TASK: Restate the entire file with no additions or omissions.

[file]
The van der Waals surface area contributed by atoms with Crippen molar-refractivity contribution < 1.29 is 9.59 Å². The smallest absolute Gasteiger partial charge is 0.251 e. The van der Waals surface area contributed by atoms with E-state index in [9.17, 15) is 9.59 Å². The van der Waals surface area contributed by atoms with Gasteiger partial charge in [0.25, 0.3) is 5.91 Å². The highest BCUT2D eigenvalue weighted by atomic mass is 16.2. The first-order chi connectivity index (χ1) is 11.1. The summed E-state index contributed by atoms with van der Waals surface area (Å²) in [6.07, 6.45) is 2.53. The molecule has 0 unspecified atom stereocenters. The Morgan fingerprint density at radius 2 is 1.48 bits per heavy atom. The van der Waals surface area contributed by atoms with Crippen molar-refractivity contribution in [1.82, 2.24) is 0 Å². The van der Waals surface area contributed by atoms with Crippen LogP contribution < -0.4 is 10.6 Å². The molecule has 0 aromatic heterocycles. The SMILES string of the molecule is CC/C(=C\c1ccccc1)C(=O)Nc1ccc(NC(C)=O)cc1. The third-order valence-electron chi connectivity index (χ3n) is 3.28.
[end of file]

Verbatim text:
The van der Waals surface area contributed by atoms with Crippen molar-refractivity contribution < 1.29 is 9.59 Å². The smallest absolute Gasteiger partial charge is 0.251 e. The van der Waals surface area contributed by atoms with E-state index in [9.17, 15) is 9.59 Å². The van der Waals surface area contributed by atoms with Gasteiger partial charge in [0.25, 0.3) is 5.91 Å². The highest BCUT2D eigenvalue weighted by atomic mass is 16.2. The first-order chi connectivity index (χ1) is 11.1. The summed E-state index contributed by atoms with van der Waals surface area (Å²) in [6.07, 6.45) is 2.53. The molecule has 0 unspecified atom stereocenters. The Morgan fingerprint density at radius 2 is 1.48 bits per heavy atom. The van der Waals surface area contributed by atoms with Crippen molar-refractivity contribution in [1.82, 2.24) is 0 Å². The van der Waals surface area contributed by atoms with Crippen LogP contribution < -0.4 is 10.6 Å². The molecule has 0 aromatic heterocycles. The SMILES string of the molecule is CC/C(=C\c1ccccc1)C(=O)Nc1ccc(NC(C)=O)cc1. The third-order valence-electron chi connectivity index (χ3n) is 3.28.